John Stage, the owner and pit master of Dinosaur Bar-B-Que, which has locations in New York, New Jersey, and Connecticut, wasn’t sure what to expect when he visited Bogotá for the city’s Wine and Food Festival last August. “All I knew of Colombia was cocaine and kidnappings,” he says. Instead, what he found were chicharrones (deep-fried pork rinds) as well as barbecued cow hump and locals who like to dine then dance. Here are the highlights from his trip.
“Tábula is a Colombian comfort food restaurant. It is rustic and soul satisfying, but you won’t find macaroni and cheese on the menu. Instead you’ll see something called raviolones de gallina con queso paipa y almendras, which is like a South American ravioli shaped like a crescent moon and stuffed with stewed chicken, cheese, and almonds. We also ate envuelto de maíz, an incredibly simple but delicious sweet corn cake cooked in the husk. The menu showcases Colombia’s ingredients, and portions are large enough to share family style.” Calle 29 No. 5–90, 57/(0) 1-285-8875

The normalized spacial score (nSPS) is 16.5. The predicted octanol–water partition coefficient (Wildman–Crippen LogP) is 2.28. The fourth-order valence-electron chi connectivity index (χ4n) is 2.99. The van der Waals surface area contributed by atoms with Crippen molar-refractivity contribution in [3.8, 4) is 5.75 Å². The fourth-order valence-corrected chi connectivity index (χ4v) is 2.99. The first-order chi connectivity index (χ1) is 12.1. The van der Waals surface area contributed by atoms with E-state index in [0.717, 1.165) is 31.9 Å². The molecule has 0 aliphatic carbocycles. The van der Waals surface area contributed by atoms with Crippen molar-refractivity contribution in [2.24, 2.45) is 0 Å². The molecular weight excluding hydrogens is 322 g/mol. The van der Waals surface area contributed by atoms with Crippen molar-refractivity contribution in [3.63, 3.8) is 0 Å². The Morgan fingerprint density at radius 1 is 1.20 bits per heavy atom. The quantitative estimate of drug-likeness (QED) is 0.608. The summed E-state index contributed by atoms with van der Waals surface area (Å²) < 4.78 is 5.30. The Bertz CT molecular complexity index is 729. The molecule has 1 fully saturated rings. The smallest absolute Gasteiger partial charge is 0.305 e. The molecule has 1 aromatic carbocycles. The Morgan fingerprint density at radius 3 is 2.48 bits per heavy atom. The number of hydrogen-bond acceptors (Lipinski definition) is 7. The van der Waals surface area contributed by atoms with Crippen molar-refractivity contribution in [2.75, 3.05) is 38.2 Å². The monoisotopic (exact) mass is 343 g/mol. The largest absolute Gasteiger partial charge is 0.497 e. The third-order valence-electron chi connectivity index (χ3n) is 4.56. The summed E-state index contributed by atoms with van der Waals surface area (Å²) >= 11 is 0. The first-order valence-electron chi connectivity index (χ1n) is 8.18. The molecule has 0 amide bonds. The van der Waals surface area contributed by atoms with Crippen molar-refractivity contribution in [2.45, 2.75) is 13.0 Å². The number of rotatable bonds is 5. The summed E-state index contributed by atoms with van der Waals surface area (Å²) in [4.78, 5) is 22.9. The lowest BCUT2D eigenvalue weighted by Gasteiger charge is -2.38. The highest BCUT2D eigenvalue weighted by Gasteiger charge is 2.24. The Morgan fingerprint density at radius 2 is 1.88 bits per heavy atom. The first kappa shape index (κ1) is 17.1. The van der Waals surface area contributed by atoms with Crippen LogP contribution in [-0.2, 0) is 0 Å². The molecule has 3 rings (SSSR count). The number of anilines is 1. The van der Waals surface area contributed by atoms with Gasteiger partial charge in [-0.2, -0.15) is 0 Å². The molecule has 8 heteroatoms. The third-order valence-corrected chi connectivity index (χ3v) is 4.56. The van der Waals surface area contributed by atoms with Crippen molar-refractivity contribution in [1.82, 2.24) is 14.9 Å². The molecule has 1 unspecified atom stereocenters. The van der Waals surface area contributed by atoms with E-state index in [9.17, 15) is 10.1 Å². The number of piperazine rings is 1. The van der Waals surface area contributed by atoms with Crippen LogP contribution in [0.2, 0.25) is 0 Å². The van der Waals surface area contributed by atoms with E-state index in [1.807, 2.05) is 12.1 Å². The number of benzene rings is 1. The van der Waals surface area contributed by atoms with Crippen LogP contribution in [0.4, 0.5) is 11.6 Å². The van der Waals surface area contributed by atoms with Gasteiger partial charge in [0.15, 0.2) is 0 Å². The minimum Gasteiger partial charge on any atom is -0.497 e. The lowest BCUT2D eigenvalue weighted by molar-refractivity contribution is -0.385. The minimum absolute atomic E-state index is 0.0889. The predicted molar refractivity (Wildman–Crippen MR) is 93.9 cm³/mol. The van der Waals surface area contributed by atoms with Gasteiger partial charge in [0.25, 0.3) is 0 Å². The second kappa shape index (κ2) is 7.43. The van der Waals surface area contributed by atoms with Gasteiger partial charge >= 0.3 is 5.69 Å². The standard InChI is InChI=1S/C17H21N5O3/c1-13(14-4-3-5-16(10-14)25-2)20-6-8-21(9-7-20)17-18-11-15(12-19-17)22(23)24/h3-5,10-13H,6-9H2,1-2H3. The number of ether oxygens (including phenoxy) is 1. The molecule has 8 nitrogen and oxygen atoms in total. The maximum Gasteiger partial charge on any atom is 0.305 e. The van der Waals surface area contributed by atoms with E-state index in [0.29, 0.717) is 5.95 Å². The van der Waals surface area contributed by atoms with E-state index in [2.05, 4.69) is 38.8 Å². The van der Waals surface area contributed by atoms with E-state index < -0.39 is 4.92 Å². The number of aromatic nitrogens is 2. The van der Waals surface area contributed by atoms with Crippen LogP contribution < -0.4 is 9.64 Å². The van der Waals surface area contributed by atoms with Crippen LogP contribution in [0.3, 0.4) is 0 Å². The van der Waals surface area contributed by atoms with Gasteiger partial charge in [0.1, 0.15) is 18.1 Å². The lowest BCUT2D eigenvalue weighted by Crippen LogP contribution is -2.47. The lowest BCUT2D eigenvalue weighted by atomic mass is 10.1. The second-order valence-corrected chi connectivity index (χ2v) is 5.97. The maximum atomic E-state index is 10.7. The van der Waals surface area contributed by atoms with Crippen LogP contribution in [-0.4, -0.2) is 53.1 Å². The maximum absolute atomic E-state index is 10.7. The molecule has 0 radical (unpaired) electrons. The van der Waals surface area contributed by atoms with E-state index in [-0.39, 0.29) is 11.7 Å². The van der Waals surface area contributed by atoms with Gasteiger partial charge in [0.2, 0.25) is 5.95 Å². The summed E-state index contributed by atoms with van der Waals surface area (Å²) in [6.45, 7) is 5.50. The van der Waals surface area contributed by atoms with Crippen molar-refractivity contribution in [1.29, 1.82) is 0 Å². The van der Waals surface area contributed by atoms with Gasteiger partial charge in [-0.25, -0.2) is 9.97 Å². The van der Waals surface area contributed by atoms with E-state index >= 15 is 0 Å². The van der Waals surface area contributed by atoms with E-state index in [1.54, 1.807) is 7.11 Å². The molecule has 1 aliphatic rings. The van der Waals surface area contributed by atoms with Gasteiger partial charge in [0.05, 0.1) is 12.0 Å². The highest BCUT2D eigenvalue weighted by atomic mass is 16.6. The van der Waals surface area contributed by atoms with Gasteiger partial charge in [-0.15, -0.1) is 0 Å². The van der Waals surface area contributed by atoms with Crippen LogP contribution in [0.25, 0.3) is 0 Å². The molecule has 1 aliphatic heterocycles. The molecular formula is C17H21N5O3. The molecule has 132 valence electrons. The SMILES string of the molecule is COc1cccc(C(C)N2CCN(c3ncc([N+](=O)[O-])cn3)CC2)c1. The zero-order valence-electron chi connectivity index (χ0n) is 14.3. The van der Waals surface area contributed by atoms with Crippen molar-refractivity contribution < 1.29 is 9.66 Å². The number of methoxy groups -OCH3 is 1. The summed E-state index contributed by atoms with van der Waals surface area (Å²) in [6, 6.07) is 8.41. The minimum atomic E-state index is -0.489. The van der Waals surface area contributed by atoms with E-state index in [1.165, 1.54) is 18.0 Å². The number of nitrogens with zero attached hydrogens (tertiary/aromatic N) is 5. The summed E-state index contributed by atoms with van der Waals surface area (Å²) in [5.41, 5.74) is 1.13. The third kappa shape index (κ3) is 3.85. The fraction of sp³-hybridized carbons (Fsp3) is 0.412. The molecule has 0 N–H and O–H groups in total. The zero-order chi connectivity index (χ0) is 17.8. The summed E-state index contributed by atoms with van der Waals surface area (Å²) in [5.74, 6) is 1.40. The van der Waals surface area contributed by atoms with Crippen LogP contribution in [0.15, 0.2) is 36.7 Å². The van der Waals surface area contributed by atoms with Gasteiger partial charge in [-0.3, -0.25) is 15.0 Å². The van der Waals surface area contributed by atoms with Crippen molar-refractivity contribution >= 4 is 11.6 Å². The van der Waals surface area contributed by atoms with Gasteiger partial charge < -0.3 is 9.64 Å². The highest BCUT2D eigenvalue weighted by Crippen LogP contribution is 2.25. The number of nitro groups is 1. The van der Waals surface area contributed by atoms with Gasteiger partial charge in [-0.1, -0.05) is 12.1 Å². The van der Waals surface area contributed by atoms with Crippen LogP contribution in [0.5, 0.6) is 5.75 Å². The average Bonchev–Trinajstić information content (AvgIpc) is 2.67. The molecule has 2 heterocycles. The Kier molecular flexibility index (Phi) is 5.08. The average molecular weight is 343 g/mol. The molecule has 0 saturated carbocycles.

LA FAMA BARBECUE
“The owner of this restaurant, Santiago Molina, took me on a meat-eating crawl through the city. His place, La Fama, is the only restaurant with a pit smoker, and during my visit the chefs were barbecuing a cut I’d never seen, called morrillo. It’s the hump of the zebu, a cow that has a hump like a camel. It’s like a big piece of brisket, very rich and fatty. Man, when it’s pit smoked, it tastes good. Molina also serves traditional barbecue dishes like pulled pork and ribs.” Calle 65 No. 4–85, 57/(0) 1-644-7766, lafama.com.co
EL BANDIDO BISTRO
“You wouldn’t think to eat at a French bistro in Bogotá, but this place is worth a visit and has just the right amount of Colombian touches. The menu features steak in pepper sauce, Camembert cheese with pears and almonds, and pulpo a la parrilla [grilled octopus]. Ask locals to direct you here, because it’s set at the end of a road lined with churches and antique stores, so it’s a little hard to find. Unlike a true French bistro, it features live music most nights, so dinner turns into a dance party.” Calle 79B No. 7–12, 57/(0) 311-472-2327
“This 800-seat steakhouse-nightclub is the Bogotá branch of a countryside restaurant. You feel like you’re in Alice in Wonderland; the walls are covered with ornaments, wine bottles, and glowing signs. The food is outstanding, which is a feat since the menu is more than 60 pages. It includes empanadas, tostones [fried green plantains], and, of course, chicharrones. Go on Saturday, and don’t be surprised if diners start dancing on tables.” Calle 82 No. 12-21, 57/(0) 1-863-7880, andrescarnederes.com
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